The running theme early in Gov. Ned Lamont’s second legislative session appears to be “Think small.”
The most visible sign of diminished expectations came in the abortive attempt to reintroduce tolls on Connecticut highways. A drastically reduced plan was pushed by the governor before it was ultimately abandoned this week in the face of insurmountable obstacles (which were almost entirely of the Democratic majority’s own making).
The governor and legislative leaders need to ensure a similar fate doesn’t befall other priorities, though early indications aren’t encouraging. On criminal justice reform, Lamont is pushing a much narrower version of the so-called Clean Slate provision than advocates have sought, calling into question his commitment to the issue and whether the bill will accomplish as much as it could.
Lamont’s proposal would automatically clear low-level misdemeanors from people’s records if they don’t commit any other crimes for seven years. It would not affect certain felonies, as advocates had hoped, and the governor’s waiting period is longer than supporters of previous versions of the bill had wanted.
The idea of Clean Slate is not to get people off the hook for crimes they have committed — it’s to ensure the sentence they serve does not follow them around for the rest of their lives. For the measure to apply to anyone, a full sentence would need to be served and the person would need to stay out of the criminal-justice system for a set period of time.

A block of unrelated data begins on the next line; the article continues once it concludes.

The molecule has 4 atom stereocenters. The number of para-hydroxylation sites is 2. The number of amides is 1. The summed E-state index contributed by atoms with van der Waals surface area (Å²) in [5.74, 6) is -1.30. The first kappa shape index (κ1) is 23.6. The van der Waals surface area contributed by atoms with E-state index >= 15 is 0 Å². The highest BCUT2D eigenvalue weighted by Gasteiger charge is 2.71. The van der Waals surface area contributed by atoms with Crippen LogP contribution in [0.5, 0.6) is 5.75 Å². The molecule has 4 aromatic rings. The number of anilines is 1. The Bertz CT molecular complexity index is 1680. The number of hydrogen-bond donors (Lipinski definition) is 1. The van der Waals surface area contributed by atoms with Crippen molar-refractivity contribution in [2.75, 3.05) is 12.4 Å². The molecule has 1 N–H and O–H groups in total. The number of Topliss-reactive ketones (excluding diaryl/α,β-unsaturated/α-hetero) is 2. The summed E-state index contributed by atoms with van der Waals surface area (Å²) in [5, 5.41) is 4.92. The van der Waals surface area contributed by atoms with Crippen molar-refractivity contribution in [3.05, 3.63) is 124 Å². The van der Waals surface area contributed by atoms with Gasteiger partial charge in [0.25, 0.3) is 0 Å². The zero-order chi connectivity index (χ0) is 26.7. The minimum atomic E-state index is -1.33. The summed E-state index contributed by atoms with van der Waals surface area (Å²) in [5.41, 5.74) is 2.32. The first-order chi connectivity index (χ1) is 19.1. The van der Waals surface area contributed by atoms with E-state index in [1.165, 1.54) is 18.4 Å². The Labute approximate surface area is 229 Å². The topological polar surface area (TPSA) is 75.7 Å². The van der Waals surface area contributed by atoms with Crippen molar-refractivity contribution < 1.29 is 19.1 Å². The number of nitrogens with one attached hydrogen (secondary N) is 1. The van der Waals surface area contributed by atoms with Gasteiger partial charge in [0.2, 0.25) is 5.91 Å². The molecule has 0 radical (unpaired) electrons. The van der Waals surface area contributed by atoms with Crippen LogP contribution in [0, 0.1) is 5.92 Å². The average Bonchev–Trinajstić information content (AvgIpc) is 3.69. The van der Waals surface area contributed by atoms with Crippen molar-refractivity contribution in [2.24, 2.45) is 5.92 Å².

Clean Slate does not go easy on people who commit crimes. It does allow for the possibility that people can write new chapters for themselves after their sentences have been served.
Under the current system, a conviction follows an offender everywhere, making the chances of re-entering society all but impossible in some cases. People need a place to live, a job and a chance to prove themselves, all of which are infinitely harder to accomplish with a criminal record in their background.
There are currently provisions that allow for the expungement of criminal records, but the process is opaque, costly and time-consuming. Clean Slate would make the process automatic for people who have served their time and stayed out of trouble.
There is no version of the plan that would apply to violent crimes, so it’s not as though murderers would be walking free with no way for anyone to know about their past.
Lamont says all the right things: “You served your time — you deserve that second chance. Whatever happened some years ago is not a lifetime sentence.” This is the logic behind Clean Slate and one that lawmakers should get behind. Even in its narrower version, the bill should be passed to allow more people an opportunity for a fresh start in life.
But it can’t be the end of the process. To give people a chance to escape the revolving door of the criminal justice system, where too many citizens find it impossible to rebuild their lives after serving their time, Connecticut must make Clean Slate a priority.